For that class, I wore the scribble lace I made last summer using the corespun yarn I made last year in Esther's corespinning class. I was surprised by how much people seemed to like that shawl. It isn't complicated knitting. It is an important reminder to me that sometimes simple really is better, especially if the materials are of high quality.
This year, I learned three different ways to tailspin yarn. I'm thinking about making another swirl jacket, but this time with my own handspun from my stash. I may acquire some locks from Jazzturtle so I can have some crazy fringe fun around the edge. As always, if you have the opportunity to take spinning classes from Esther, do. Her enthusiasm for fiber is infectious, and her pacing is perfect. Even if you feel you are an all-thumbs spinner, Esther can help you make beautiful yarn that honors the fiber.
|Left to right: Wensleydale wool, Mohair goat, Teeswater wool, Suri alpaca|
I did do a little bit of damage in the market. One nice thing about the Georgia International Convention Center is the parking is quite close to the market. It was easy to make some purchases, go stash them in the car, and then come in and make more. I generally try to hunt rather than gather, but it isn't always easy. Yarn Barn of Kansas has to show up with the books, including more Japanese patterns and stitch dictionaries I can't get from anyone here in town. Carolina Homespun came this year, bearing spinning and weaving supplies. She had three of the first four issues of Ply magazine. And thank you to my friend Marilyn who spotted the Lunatic Fringe weaving kits in the booth.
The rest of the stash enhancement consists of a skein of sock yarn from Knitting Notions so I can finally do the Carolyn Jacket I bought in the North Georgia Knitting Guild auction in 2009. I also gained a skein of lovely Cascade Yarns Forest Hills lace in a brilliant turquoise. It is a silk-wool blend, already wound in a ball and ready to go, with 785 yards on the put-up. Unless I'm working something too dense like garter, this should be a one-ball shawl.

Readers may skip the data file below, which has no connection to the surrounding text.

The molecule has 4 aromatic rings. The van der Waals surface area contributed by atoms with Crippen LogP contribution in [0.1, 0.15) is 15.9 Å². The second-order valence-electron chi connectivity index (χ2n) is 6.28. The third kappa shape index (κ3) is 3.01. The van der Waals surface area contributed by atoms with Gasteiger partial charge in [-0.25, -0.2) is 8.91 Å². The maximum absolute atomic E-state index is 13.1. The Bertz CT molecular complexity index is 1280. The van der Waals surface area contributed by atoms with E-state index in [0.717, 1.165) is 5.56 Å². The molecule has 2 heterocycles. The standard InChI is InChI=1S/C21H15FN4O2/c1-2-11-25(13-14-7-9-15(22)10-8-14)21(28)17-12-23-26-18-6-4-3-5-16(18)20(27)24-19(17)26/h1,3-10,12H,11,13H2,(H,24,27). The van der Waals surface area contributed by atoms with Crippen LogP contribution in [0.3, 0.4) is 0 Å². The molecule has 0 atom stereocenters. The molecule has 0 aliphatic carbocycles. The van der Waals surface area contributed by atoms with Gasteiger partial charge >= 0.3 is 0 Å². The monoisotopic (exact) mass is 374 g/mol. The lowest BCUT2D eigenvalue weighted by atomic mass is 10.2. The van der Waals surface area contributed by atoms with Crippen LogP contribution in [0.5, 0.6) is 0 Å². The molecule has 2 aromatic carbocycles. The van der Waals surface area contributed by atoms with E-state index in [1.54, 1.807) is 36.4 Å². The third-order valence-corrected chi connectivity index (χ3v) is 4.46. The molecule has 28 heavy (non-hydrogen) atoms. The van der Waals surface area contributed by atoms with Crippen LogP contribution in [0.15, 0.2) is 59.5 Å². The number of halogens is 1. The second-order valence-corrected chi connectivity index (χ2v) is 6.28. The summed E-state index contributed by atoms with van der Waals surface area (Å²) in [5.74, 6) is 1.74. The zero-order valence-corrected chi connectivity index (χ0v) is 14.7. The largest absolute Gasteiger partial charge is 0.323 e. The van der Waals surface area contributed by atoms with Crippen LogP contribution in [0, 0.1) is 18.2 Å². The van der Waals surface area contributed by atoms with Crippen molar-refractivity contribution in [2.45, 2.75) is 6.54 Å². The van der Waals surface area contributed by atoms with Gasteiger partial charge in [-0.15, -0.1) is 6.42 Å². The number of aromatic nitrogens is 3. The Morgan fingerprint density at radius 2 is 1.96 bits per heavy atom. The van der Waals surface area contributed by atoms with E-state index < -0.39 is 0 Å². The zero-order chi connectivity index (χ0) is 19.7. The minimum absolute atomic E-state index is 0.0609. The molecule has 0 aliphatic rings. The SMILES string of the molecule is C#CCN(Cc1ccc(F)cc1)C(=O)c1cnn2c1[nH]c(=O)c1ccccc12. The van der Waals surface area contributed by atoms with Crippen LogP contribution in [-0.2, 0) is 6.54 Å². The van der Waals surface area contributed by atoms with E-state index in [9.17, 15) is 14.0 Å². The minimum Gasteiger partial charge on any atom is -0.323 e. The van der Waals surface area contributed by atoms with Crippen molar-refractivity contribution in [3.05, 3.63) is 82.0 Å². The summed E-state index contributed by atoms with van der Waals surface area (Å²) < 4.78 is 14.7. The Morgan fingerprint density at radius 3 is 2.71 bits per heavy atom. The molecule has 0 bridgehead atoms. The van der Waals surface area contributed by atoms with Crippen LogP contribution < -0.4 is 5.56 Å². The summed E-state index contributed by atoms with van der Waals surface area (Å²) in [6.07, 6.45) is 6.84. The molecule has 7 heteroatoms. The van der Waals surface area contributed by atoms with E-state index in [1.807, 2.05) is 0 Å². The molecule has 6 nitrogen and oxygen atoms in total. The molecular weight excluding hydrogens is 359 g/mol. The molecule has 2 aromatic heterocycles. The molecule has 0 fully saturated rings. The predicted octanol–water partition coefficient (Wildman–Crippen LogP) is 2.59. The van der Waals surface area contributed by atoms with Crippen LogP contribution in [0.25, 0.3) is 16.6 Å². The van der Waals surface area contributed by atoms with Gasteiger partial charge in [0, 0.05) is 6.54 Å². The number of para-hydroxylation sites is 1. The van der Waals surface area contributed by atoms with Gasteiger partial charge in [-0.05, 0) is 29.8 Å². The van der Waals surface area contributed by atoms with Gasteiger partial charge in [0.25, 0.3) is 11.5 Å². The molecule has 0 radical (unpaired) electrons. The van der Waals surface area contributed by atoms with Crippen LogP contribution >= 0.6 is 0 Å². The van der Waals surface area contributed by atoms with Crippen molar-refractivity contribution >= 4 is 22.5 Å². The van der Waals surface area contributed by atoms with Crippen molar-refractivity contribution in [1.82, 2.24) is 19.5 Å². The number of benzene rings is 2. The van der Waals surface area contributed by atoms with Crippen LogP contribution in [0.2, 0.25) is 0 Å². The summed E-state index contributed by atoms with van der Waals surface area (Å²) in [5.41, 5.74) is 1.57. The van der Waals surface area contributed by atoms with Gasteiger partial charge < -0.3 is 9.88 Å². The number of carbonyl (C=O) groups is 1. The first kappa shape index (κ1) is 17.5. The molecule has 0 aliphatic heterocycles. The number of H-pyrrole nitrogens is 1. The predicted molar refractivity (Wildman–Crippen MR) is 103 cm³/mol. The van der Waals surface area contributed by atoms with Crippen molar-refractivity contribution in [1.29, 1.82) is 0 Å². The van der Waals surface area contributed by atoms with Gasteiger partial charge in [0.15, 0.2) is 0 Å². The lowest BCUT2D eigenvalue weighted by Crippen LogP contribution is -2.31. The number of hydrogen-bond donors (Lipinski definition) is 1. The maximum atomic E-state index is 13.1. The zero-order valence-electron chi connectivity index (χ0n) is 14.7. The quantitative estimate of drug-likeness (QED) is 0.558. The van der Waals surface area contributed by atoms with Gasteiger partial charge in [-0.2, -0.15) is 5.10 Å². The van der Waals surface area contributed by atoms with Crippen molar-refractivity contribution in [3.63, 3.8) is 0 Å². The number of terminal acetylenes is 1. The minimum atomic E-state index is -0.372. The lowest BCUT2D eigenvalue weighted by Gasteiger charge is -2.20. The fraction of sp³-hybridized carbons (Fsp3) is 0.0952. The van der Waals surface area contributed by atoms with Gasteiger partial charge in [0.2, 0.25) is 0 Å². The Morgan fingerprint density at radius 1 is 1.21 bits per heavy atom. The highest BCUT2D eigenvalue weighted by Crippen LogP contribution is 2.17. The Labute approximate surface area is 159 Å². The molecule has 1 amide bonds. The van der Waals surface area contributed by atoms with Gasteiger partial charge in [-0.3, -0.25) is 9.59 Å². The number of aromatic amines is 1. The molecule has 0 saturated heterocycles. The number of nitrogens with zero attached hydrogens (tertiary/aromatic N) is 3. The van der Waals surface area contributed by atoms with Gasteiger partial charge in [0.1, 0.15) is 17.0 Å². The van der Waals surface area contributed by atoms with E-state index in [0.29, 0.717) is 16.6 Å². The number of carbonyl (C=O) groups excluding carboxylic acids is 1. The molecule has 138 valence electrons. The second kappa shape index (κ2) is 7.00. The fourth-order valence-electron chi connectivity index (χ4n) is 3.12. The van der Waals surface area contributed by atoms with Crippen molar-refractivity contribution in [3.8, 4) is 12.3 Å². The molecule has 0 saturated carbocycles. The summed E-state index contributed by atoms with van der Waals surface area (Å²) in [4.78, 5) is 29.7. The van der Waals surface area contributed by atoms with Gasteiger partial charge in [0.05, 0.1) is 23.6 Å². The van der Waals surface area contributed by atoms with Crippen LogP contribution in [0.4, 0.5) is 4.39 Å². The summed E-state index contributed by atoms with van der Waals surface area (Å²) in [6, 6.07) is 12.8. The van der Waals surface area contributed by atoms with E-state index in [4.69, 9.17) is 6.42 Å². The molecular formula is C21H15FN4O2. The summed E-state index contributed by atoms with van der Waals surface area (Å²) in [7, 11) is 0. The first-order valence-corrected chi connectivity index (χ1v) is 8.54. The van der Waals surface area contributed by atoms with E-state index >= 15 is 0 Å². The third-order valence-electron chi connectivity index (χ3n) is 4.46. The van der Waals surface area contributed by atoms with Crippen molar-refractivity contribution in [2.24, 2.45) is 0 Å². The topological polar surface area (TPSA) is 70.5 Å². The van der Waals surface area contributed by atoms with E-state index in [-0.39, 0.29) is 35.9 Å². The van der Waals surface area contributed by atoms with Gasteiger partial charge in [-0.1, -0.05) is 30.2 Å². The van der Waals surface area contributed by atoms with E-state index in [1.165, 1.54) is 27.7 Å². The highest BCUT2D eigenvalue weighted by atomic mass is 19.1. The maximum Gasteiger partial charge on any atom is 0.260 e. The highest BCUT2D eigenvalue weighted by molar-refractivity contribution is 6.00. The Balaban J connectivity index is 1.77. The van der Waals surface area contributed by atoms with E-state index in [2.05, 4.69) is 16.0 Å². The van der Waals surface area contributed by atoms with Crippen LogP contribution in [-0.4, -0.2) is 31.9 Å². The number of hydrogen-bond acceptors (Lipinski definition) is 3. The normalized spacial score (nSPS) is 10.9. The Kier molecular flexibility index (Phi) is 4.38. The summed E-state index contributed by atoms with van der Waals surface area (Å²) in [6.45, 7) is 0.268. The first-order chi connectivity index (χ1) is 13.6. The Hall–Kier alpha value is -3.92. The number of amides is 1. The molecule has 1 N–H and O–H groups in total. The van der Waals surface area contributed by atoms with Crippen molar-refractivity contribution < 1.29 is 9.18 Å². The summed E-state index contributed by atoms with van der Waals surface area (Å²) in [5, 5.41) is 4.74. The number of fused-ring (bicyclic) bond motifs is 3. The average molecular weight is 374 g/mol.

There were some new vendors in the market, in addition to old favorites. I did not buy any dichroic glass buttons, only because I don't currently have a sweater waiting for buttons. But I hope Mitchell Larsen Studio will come back next year, because I now want to knit a cardigan just so I have an excuse for glass buttons!
I did purchase a lovely wooden lucet from cabinetmaker Stephen Willette. He and his wife were all the way here from New Hampshire, partly for the show and partly to drop their son off to hike the Appalachian Trail. I don't know if they will come again. The wood tool is truly a thing of beauty. A lucet is used to make a braid with a square cross section. The braids can be delicate cords, but they can also be large and curled into a spiral to make a rug! I am thinking the very large white alpaca fleece that is probably too coarse for clothing could become a thing of beauty and usefulness with this little tool. Plus, there is a sort of magic about this ancient trick on two prongs.